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Music

The Best Dance Tracks of 2017

Photo: Murielle Victorine Scherre (Courtesy of Big Beat Press)

From the "shamanic techno" of Parisian duo Pouvoir Magique to Stockholm Noir's brilliant string of darkly foreboding, electro-licked singles, here are ten selections that represent some of the more intriguing dance offerings of 2017.

In June of 2016, prolific producer Diplo lambasted the world of DJ's in an interview with Billboard, stating that EDM was dying. Coincidentally enough, the article's contents went viral and made their way into Vice Media's electronic music and culture channel Thump, which closed its doors after four years this summer amid company-wide layoffs. Months earlier, electronic music giant SFX Entertainment filed bankruptcy and reemerged as Lifestyle, Inc., shunning the term "EDM".

So here we are at the end of 2017, and the internet is still a flurry with articles declaring that Electronic Dance Music is rotting from the inside out and DJ culture is dying on the vine, devoured by corporate greed. That might all well be the case, but electronic music isn't disappearing into the night without a fight as witnessed by the endless parade of emerging artists on the scene, the rise of North America's first Electro Parade in Montréal, and the inaugural Electronic Music Awards in Los Angeles this past September.

For every insipid, automaton disc jockey-producer, there are innovative minds like Anna Lunoe, Four Tet, and the Black Madonna, whose eclectic, infectious sets display impeccable taste, a wealth of knowledge, and boundless creativity. Over the past few years, many underground artists have been thrust into the mainstream spotlight and lost the je ne sais quoi that made them unique. Regardless, there will always be new musicians, producers, singers, and visionaries to replace them, those who bring something novel to the table or tip a hat to their predecessors in a way that steps beyond homage and exhilarates as it did decades before.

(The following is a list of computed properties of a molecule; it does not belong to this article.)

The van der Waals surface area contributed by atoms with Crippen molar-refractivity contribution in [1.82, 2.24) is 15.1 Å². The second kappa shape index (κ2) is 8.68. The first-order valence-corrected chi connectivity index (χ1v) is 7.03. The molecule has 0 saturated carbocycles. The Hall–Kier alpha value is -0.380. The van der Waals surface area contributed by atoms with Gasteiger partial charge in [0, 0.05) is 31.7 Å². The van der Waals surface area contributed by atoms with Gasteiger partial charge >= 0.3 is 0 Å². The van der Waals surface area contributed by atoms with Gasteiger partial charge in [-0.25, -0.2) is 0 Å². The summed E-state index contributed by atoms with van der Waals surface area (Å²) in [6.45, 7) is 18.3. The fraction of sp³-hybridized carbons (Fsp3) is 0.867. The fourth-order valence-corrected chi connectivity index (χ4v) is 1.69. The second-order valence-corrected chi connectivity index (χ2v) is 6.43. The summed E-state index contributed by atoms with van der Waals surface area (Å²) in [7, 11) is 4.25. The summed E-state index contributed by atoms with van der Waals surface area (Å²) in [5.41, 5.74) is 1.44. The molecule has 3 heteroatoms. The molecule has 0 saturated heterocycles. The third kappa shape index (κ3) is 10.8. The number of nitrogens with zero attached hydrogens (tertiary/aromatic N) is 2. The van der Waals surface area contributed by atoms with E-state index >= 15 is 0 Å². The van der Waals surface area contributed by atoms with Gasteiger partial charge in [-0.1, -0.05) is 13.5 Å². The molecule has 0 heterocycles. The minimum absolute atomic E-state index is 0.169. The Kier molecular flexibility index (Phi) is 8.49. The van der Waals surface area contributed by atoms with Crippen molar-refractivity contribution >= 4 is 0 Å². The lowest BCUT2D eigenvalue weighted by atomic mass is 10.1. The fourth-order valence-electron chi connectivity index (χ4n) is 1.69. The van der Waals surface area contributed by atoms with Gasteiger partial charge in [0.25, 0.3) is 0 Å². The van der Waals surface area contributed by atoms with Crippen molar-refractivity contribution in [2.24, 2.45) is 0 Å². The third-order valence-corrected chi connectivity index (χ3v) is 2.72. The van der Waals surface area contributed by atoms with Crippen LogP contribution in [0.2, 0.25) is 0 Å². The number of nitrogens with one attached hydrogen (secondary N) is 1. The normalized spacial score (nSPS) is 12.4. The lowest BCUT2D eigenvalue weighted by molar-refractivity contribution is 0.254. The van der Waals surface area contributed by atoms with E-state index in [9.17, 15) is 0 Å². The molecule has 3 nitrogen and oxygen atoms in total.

As electronic music continues to evolve and its endless sub-genres continue to expand, so do fickle tastes, and preferences become more and more subjective with a seemingly endless list of artists to sift through. With so much music to digest, its no wonder that many artists remain under the radar. This list hopes to remedy that injustice and celebrate tracks both indie and mainstream. From the "shamanic techno" of Parisian duo Pouvoir Magique to Stockholm Noir's brilliant string of darkly foreboding, electro-licked singles, here are ten selections that represent some of the more intriguing dance offerings of 2017.

10. Moullinex - “Work It Out (feat. Fritz Helder)”

Taken from Portuguese producer, DJ, and multi-instrumentalist Luis Clara Gomes' third album Hypersex, "Work It Out" like all of its surrounding companions is a self-proclaimed, "collective love letter to club culture, and a celebration of love, inclusion and difference." Dance music has always seemingly been a safe haven for "misfits" standing on the edge of the mainstream, and while EDM manufactured sheen might have taken the piss out of the scene, Hypersex still revels in that defiant, yet warm and inviting attitude.